I don't fault the New York Times liberal editorial pages celebrating a Liberal victory in Canada. It's their paper and they can print what they want. What got me were the Canadian journalists who rushed to their liberal friends down south with op-eds to complain how awful things were up here under Harper.
There needs to be a concerted effort to confront the rise of prejudice that was encouraged by the Conservatives in their bid for re-election. Although Steven Harper has been defeated, the lingering "permission" given to bigotry needs to be challenged in every workplace and community across Canada. Canadians have never been immune to the corrosive influences of racism and anti-Semitism. At this point in history we are called upon to specifically challenge Islamophobia. The fact is that our Muslim brothers and sisters have been made to feel defensive about their faith and unsure of how their neighbours accept them.
Although the Conservatives find themselves preparing for a shift back into the opposition benches after nearly 10 years, the party didn't incur a loss great enough to warrant a rethinking of its approach to politics. The loss of seats was, in part, a response to Harper -- it was an anti-Harper vote. So, the loss of seats may not be as devastating a signal for the party's ideology or organization as it might first appear. There comes a time for the electorate when [leadership] turnover is necessary.
Restrictive voter identification requirements preventing non-Conservatives from voting were a myth. Rather, voter turnout hit 68.3 per cent, the highest turnout in over two decades. It turns out, when you allow 38 different pieces of identification, people will overwhelmingly use those pieces of ID and just get on with voting.
Alberta is changing. What was once a stronghold now feels like the way we hold someone's hand when we're about to break up with them. In the ten years I've lived in Calgary, this city and this province has undoubtedly changed. So much so that sometimes it feels like I've moved to a whole other world. This is likely the first Federal election where Albertans, especially in the urban ridings, have a chance for their vote to actually matter. And I mean that literally.
Without sounding obvious, it all starts and stops with you. Your behaviour does impact what will happen. How you choose to discuss issues with others does have influence. How you choose to collect information to inform your decision does inspire the end result. And in the end, it does come down to this. Choose to vote and something will happen. Choose not to vote and something different will happen.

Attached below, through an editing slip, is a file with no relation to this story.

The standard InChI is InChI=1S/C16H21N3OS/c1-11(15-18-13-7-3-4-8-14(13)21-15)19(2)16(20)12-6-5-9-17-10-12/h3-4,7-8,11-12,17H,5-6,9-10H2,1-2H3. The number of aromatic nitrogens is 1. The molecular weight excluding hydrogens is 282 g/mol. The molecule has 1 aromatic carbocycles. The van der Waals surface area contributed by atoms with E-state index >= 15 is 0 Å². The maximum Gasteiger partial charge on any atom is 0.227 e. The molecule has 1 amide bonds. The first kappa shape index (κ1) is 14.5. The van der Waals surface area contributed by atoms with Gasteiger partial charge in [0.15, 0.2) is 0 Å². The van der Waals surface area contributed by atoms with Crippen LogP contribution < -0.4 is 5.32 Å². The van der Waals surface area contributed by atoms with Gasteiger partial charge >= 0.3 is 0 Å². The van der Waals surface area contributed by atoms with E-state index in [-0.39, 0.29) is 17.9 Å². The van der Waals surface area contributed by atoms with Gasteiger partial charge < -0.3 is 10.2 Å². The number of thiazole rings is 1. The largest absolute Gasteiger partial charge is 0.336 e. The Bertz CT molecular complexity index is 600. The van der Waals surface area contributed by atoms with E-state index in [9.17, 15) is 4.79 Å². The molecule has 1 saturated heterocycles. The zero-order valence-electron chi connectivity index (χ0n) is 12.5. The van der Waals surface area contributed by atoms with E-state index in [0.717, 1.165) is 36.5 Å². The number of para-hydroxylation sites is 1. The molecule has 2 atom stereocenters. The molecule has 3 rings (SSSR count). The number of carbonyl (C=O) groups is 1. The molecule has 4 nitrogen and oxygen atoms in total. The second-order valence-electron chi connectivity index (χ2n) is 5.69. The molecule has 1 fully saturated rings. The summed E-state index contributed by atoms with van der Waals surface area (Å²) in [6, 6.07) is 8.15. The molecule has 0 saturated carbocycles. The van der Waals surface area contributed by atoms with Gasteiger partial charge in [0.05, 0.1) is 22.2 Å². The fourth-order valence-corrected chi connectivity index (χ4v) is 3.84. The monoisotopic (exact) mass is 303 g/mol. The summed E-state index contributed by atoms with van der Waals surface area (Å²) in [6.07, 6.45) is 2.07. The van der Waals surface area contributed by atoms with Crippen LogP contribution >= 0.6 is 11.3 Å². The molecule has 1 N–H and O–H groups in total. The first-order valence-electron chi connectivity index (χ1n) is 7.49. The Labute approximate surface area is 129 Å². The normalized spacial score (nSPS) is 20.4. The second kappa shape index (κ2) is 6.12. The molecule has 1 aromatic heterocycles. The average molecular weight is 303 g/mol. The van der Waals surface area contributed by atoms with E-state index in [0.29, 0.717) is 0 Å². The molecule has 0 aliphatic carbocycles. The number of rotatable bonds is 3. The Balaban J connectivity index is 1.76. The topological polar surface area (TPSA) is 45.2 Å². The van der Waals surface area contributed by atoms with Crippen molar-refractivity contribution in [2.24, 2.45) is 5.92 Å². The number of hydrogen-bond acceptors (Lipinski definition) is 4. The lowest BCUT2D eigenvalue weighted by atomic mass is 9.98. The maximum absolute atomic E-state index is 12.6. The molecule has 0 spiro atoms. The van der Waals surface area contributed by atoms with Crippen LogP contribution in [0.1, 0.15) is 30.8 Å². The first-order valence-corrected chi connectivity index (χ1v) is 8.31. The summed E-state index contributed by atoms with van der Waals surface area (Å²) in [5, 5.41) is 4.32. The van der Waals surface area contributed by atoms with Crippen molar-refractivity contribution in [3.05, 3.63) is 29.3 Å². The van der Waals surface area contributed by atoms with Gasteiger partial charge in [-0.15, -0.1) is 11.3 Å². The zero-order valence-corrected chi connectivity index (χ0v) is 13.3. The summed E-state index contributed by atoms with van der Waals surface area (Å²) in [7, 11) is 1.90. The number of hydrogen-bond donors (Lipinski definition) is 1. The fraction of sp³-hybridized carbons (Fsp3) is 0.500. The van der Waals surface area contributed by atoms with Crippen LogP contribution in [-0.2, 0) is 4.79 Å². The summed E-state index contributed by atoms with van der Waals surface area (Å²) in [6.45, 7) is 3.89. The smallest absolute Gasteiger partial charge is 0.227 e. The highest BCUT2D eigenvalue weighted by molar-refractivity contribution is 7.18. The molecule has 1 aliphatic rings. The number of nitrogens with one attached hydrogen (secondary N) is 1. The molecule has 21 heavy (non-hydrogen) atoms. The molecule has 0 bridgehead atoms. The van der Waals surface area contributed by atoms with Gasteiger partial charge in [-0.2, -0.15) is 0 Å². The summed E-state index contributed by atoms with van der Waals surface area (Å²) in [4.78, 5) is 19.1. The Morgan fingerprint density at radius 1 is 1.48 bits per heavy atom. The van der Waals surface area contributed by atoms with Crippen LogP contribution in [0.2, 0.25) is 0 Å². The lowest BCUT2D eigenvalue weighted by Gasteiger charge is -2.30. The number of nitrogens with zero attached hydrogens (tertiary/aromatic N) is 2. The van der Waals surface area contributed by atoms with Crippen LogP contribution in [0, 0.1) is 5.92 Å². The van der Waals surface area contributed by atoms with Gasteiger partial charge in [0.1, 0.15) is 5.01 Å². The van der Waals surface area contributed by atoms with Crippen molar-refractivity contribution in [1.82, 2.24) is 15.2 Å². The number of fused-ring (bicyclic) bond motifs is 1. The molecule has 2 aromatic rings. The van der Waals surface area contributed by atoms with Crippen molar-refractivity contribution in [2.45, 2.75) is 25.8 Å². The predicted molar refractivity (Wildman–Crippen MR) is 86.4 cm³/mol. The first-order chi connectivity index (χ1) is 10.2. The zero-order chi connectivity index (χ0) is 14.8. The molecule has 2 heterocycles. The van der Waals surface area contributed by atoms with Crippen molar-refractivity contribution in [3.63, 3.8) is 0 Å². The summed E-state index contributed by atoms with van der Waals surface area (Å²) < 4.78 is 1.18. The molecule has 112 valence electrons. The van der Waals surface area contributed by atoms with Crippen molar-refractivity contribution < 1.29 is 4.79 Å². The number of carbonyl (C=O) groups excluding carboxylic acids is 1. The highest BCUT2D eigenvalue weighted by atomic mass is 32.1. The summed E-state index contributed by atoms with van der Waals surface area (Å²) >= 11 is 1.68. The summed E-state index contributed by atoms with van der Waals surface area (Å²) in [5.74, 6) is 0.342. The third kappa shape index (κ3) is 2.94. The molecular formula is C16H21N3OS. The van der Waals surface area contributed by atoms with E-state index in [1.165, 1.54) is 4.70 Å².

After months of an on-air campaign claiming Liberal leader Justin Trudeau is "just not ready" to be prime minister, another gruelling 78-day election campaign spewing the now tired slogan and, indeed, almost 10 years in office, it's become evident that Harper himself just isn't ready for an increasingly diverse Canadian future. The duplicitous, short-term Conservative strategy of stoking racial tensions for xenophobic votes will have the long-term impact of alienating future electors who clearly hold the cards on which party will dominate federal politics in the coming decades if not sooner.
As election day draws inevitably closer, I'm struggling to decide what to do. The planet simply can't handle another five years of Stephen Harper in power. During his time as prime minister, Canada has become a climate change pariah. He's done about as much as one can, both at home and abroad, to stymie efforts to tackle the climate crisis. Building a just, clean energy economy that works for people and the planet starts with a prime minister that understands the basic math that climate action and tar sands expansion just don't add up.
Last week former defence minister Jason Kenney said if re-elected the Conservatives would significantly expand Canada's special forces. Why? What do these "special forces" do? Who decides when and where to deploy them? For what purpose? These are all questions left unanswered (and not even asked in the mainstream media).
I was quite taken aback by Justin Trudeau's performance at the Globe and Mail debate. We have all seen how Stephen Harper's Conservatives fail to tell the truth and mislead the public, so it's hard to believe that anyone could do worse. My issue with Trudeau has nothing to do with his performance or speaking skill. It has everything to do with the substance and content of his speech, and this speaks to his integrity.
A large percentage each of NDP and Liberal supporters (over 30 per cent) is prepared to vote for the other if it is seen as the better option to defeat the Conservatives. However, the current deadlock has not revealed who that is and any gains made by either are small -- The tipping point, if it in fact occurs, may come down to Canadians making a judgement similar to that expressed in folklore and widely known as the Judgement of Solomon.